This week as you observe your business and the interactions which flow through it daily, pause to acknowledge those employees who are willing to be open when open is needed and committed when that is needed.

As the leader of your business, are you “Open” for business?  Interested in taking your business to the next level? Call JKL Associates at (313) 527-7945 and let us start an open discussion.

Questions or comments – email us at partners@jklassociates.com or call our Office at (313) 527-7945
Become a Fan on Facebook ? www.facebook.com/jklassociates
Link up on LinkedIn ? www.linkedIn.com/in/jklassociates
Follow us on Twitter ? www.twitter.com/@jklassociates

 


 Copyright – JKL Associates 2018

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Fight or Flight

September 28, 2017

ISSN# 1545-2646

 

Fight or Flight

This phrase is well understood as to how the brain works at the most fundamental level. When you are put in that uncomfortable position, your brain defaults to the survival mode, and you subconsciously elect to either run, freeze or stay and take a stand to fight.

Although you may not see your business decisions as fight or flight situations, the reality is that throughout your day you move in and out of this place of comfort or discomfort.   Typical business decisions are not life or death type decisions, but your basic brain triggers when confronted by a decision you need to make.  Based on where your journey has taken you, your decision-making process can either be more developed or your confidence in this skill set is questioned in your own mind.  The result is an influence in your decisions; whether you Fight (take action to move a decision forward); Freeze (take no action and idle in place causing many ramifications of just waiting); Flight (the choice to avoid the decision and run from making it).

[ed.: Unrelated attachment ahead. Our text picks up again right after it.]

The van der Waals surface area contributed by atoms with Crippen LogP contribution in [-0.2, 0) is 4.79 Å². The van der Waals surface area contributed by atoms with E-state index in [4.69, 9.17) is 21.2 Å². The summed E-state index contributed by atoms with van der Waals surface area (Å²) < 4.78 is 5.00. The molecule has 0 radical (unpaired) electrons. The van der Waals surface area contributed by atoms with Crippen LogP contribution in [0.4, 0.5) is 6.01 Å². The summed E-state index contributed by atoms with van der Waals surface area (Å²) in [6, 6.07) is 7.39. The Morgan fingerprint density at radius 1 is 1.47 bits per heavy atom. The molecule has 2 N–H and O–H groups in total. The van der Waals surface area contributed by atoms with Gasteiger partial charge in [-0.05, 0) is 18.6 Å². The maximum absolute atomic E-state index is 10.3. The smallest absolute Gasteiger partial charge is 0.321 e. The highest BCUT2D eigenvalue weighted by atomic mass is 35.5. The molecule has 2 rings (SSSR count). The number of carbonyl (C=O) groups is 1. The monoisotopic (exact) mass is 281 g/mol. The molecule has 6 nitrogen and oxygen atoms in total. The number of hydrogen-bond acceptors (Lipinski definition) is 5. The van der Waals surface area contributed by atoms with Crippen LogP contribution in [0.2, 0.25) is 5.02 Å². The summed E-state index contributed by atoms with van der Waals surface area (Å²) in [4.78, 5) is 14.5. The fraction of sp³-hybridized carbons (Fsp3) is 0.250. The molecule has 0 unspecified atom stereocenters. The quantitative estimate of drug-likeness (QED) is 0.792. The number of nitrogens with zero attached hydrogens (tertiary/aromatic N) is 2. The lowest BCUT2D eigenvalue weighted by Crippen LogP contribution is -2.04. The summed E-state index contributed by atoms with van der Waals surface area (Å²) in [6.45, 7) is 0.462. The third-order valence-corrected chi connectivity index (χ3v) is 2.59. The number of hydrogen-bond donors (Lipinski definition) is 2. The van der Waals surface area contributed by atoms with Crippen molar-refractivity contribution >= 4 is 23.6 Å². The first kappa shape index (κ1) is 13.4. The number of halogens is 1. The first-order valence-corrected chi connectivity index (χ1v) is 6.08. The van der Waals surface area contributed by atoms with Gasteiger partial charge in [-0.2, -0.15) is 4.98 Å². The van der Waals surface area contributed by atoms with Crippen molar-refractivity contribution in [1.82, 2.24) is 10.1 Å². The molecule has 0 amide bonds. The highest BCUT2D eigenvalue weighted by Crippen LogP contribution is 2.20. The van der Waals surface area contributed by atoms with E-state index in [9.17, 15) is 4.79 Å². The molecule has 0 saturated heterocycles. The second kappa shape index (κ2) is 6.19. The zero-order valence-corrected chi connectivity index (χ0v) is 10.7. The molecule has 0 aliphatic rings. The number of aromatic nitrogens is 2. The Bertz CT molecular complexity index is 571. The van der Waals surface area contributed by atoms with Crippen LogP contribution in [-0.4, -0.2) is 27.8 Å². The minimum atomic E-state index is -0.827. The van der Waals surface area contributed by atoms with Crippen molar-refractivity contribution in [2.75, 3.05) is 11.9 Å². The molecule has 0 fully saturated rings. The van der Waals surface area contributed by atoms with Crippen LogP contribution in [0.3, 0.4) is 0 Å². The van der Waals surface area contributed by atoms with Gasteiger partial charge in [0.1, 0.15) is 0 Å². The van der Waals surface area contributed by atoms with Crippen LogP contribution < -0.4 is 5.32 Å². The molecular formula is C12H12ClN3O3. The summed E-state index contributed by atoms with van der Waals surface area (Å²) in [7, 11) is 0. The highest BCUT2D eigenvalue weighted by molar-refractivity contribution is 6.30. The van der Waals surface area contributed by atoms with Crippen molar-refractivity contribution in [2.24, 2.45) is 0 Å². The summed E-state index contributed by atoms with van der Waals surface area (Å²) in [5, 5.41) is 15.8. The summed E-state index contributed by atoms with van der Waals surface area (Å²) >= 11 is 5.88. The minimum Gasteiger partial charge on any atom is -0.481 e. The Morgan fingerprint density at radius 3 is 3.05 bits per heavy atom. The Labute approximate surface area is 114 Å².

As part of the journey you have been on, you have gravitated to certain behaviors which are the way you present your decisions to the marketplace.  Behaviors are the visual display of what happens inside of you. Those behaviors caused a reaction to your decision and either confirmed you or pushed back on you.  This, in turn, caused some self-reflection and your next decision might not have been influenced by that particular decision but after multiple compounding of decisions, reactions and results, your behaviors begin to set in place.  Unfortunately, not all of these events confirmed or affirmed you in the best light or even results.